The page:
The total fertility rate (TFR) in Bangladesh has declined faster in Bangladesh than in Pakistan in the last few decades. Currently, Bangladesh is at 2.17 children per woman while Pakistan is at 2.62 children per woman.

As a result of reduced birth rates and more female labor participation rates, a larger percentage of Bangladeshi population is in the work force than Pakistan's. There are now more wage earners and fewer dependents in each Bangladeshi household. This demographic trend has helped boost Bangladesh's per capita income faster than Pakistan's. 

Rising working age population and growing workforce participation of both men and women in Pakistan will significantly boost domestic savings and investment. Increased foreign direct investment such as Chinese investment in China-Pakistan Economic Corridor over the next several decades will help fill the gap between the national savings rate and investments required to reach 7% annual GDP growth to create over 2 million jobs a year.

Security Issues:

Pakistan has paid a heavy price for its proximity to and involvement in "war on terror" in Afghanistan. It has cost Pakistan dearly in terms of loss of thousands of precious lives and lower investments due to investors' security concerns. Recent operations by Pakistan Army have helped turn the tide against terrorists, bringing more hope and greater confidence in Pakistan's future. Rising FDI in CPEC-related projects in the last couple of years are an indication of this confidence.


Pakistan is now experiencing the demographic dividend that Bangladesh has seen in the last few decades in terms of more of its population earning and fewer dependents. Pakistan's labor force is growing at 3.6% a year, much faster than its population growth rate of 2.34%. This should help boost Pakistan's per capita and its domestic savings rate.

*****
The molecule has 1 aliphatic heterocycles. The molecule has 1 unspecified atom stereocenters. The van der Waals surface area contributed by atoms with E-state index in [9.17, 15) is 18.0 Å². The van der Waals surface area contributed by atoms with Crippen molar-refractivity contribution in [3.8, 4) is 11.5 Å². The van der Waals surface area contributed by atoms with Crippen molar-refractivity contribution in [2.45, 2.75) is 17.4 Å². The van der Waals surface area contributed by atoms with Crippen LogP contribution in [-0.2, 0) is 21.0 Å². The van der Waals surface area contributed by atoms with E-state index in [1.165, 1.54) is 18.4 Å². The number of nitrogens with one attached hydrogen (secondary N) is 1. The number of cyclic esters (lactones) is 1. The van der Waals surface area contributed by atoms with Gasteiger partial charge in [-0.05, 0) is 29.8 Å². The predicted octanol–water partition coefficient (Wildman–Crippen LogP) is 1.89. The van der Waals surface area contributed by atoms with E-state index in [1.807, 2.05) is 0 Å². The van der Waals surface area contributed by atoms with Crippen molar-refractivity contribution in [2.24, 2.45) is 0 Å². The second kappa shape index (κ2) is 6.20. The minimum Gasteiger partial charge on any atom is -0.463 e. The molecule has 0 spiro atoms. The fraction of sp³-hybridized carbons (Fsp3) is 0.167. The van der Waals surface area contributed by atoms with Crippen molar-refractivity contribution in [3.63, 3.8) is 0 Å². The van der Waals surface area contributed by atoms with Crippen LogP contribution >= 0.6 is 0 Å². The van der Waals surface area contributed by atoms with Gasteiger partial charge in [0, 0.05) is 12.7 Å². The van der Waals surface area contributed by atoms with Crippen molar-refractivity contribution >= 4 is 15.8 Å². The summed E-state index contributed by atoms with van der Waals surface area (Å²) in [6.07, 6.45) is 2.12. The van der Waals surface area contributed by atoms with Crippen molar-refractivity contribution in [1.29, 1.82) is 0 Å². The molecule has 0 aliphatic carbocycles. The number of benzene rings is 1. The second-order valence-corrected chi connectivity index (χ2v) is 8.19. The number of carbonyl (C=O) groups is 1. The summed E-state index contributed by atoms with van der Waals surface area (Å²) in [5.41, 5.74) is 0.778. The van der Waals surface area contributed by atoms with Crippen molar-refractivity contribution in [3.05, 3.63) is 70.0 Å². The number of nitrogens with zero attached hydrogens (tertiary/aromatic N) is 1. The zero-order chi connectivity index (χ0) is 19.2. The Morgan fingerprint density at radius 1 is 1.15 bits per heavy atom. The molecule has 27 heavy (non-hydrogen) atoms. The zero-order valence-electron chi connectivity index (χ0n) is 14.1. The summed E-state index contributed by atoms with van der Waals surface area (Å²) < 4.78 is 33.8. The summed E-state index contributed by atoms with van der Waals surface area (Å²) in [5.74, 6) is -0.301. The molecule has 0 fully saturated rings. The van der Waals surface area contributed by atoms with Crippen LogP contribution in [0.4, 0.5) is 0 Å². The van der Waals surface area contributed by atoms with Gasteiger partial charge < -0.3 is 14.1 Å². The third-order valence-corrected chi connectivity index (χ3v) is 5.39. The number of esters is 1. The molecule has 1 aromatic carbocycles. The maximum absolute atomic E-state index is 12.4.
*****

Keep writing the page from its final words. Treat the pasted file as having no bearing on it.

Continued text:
At the same time, China-Pakistan Economic Corridor (CPEC) related projects are bringing more foreign direct investment, thereby speeding up the economic growth in the country. Pakistan's GDP growth is accelerating from less than 5% two years ago to 6% forecast for fiscal 2017-18.  In its latest economic growth projections, Kennedy School's Center for International Development (CID) at Harvard University expects Pakistan's annual GDP growth to average 5.97% over the next 8 years, ranking it as the world's 6th fastest growing economy. It is within the realm of possibility that economic growth in Pakistan could exceed 7% in the next couple of years.


Pakistan has fallen behind Bangladesh and India in per capita income as its growth rates have slipped in recent years mainly due to declining savings and investment rates and security issues.  Demographic trends and improved security situation now favor Pakistan's future growth as its workforce grows and household sizes shrink.